By Peter Nurse
Investing.com — Crude oil prices fell Thursday, falling back from multi-year highs weighed by a stronger dollar after the Federal Reserve hinted at earlier than expected interest rate rises.
By 9:20 AM ET (1320 GMT), U.S. crude was down 0.1% at $72.10 a barrel, after reaching its highest since October 2018, while Brent was down 0.2% at $74.28, down from its highest since April 2019 on Wednesday.
U.S. Gasoline RBOB Futures were up 0.5% at $2.1675 a gallon.
The Federal Reserve concluded its latest two-day meeting on Wednesday, with its policy makers pointing to two interest rate hikes of 25 basis points in 2023, a year earlier than expected.
This unexpected turn of events resulted in the dollar climbing to levels not seen for around two months, with the dollar index up 0.7% on the day, having surged nearly 1% overnight, its biggest rise since March of last year.
A stronger dollar makes oil, priced in the U.S. currency, more expensive in other currencies, potentially weighing on demand.
Also weighing was the news that domestic air passenger travel in India, the third largest importer of oil in the world, plummeted in May as strict Covid-19 lockdowns and restrictions hit demand.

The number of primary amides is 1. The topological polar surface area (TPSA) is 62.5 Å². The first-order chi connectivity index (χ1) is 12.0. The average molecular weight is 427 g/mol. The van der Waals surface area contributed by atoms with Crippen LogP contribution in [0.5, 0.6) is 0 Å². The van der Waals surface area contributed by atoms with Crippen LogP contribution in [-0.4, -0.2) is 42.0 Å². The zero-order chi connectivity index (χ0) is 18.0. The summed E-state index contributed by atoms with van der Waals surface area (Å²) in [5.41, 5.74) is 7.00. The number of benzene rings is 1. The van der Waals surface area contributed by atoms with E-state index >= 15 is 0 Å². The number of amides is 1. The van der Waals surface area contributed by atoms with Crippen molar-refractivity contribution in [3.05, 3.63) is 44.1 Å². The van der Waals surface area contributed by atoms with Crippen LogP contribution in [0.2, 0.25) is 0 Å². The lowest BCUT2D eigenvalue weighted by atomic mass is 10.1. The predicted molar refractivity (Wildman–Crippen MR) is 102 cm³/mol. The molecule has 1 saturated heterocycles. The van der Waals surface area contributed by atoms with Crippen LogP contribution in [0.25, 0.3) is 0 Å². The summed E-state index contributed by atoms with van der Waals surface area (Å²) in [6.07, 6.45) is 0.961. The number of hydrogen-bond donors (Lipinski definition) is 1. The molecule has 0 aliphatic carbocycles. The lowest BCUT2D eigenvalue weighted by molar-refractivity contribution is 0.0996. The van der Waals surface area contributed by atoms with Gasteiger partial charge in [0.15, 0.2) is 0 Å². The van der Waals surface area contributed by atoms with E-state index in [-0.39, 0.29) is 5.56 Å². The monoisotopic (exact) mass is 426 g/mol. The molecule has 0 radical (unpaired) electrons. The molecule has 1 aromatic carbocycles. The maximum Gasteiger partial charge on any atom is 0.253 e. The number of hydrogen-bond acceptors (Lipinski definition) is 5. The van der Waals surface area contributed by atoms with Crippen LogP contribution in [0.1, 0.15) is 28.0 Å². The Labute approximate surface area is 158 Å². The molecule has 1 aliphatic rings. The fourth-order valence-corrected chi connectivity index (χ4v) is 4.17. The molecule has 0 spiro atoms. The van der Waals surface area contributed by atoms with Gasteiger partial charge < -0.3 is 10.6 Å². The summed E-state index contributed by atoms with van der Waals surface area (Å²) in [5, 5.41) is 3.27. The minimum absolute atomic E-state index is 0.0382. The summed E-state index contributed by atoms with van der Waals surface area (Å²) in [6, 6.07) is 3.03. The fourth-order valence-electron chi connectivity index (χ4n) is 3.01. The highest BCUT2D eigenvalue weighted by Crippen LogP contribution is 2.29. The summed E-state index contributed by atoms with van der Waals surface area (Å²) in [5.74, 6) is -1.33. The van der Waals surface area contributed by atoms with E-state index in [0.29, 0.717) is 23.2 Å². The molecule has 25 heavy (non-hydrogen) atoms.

Passenger traffic totaled 2.12 million last month, down by 63% from April and by over 80% from pre-pandemic levels in May 2019, according to data from the Directorate General of Civil Aviation.
That said, losses Thursday aren’t substantial, especially given the extent of the runup this year, with the number of Americans filing new claims for unemployment benefits rising last week for the first time in more than a month, suggesting the U.S. labor market recovery will be volatile.
Additionally, U.S. crude oil stockpiles dropped sharply last week, falling by 7.355 million barrels for the week to Jun. 11, according to the Energy Information Administration, as refineries boosted operations to their highest since January 2020, pointing to hefty domestic demand.
“This leaves U.S. crude inventories at 467MMbbls, which is a little more than 5% below the 5-year average for this stage in the year.” said analysts at ING, in a research note.
Crude Oil Lower; Stronger Dollar Weighs
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